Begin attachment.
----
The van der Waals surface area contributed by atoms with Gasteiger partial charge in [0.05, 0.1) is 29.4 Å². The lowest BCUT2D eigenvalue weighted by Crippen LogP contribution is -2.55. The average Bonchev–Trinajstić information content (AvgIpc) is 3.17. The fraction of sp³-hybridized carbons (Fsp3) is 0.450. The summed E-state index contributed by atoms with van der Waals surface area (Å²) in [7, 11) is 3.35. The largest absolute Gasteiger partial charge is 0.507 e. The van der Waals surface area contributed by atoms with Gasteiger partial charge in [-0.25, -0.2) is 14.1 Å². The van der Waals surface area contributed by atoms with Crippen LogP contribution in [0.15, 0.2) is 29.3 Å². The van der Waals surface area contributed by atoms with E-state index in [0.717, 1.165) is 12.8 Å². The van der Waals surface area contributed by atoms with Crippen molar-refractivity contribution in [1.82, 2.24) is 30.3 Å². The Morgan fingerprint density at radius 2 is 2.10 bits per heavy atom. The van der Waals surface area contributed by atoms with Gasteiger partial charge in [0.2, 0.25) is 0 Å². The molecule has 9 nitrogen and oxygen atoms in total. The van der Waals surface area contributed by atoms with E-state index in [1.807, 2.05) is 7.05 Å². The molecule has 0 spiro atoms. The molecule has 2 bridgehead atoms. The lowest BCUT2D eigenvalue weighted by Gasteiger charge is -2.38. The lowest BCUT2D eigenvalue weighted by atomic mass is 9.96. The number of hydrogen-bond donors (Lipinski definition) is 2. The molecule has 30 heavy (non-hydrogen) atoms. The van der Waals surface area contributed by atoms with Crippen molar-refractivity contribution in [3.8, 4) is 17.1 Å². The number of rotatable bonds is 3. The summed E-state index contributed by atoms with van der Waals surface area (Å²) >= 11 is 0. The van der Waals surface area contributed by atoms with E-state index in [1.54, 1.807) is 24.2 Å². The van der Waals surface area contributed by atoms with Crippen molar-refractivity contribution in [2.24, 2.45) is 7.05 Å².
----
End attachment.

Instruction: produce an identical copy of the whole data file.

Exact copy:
The van der Waals surface area contributed by atoms with Gasteiger partial charge in [0.05, 0.1) is 29.4 Å². The lowest BCUT2D eigenvalue weighted by Crippen LogP contribution is -2.55. The average Bonchev–Trinajstić information content (AvgIpc) is 3.17. The fraction of sp³-hybridized carbons (Fsp3) is 0.450. The summed E-state index contributed by atoms with van der Waals surface area (Å²) in [7, 11) is 3.35. The largest absolute Gasteiger partial charge is 0.507 e. The van der Waals surface area contributed by atoms with Gasteiger partial charge in [-0.25, -0.2) is 14.1 Å². The van der Waals surface area contributed by atoms with Crippen LogP contribution in [0.15, 0.2) is 29.3 Å². The van der Waals surface area contributed by atoms with E-state index in [0.717, 1.165) is 12.8 Å². The van der Waals surface area contributed by atoms with Crippen molar-refractivity contribution in [1.82, 2.24) is 30.3 Å². The Morgan fingerprint density at radius 2 is 2.10 bits per heavy atom. The van der Waals surface area contributed by atoms with Gasteiger partial charge in [0.2, 0.25) is 0 Å². The molecule has 9 nitrogen and oxygen atoms in total. The van der Waals surface area contributed by atoms with E-state index in [1.807, 2.05) is 7.05 Å². The molecule has 0 spiro atoms. The molecule has 2 bridgehead atoms. The lowest BCUT2D eigenvalue weighted by Gasteiger charge is -2.38. The lowest BCUT2D eigenvalue weighted by atomic mass is 9.96. The number of hydrogen-bond donors (Lipinski definition) is 2. The molecule has 30 heavy (non-hydrogen) atoms. The van der Waals surface area contributed by atoms with Crippen molar-refractivity contribution in [3.8, 4) is 17.1 Å². The number of rotatable bonds is 3. The summed E-state index contributed by atoms with van der Waals surface area (Å²) >= 11 is 0. The van der Waals surface area contributed by atoms with E-state index in [1.54, 1.807) is 24.2 Å². The van der Waals surface area contributed by atoms with Crippen molar-refractivity contribution in [2.24, 2.45) is 7.05 Å².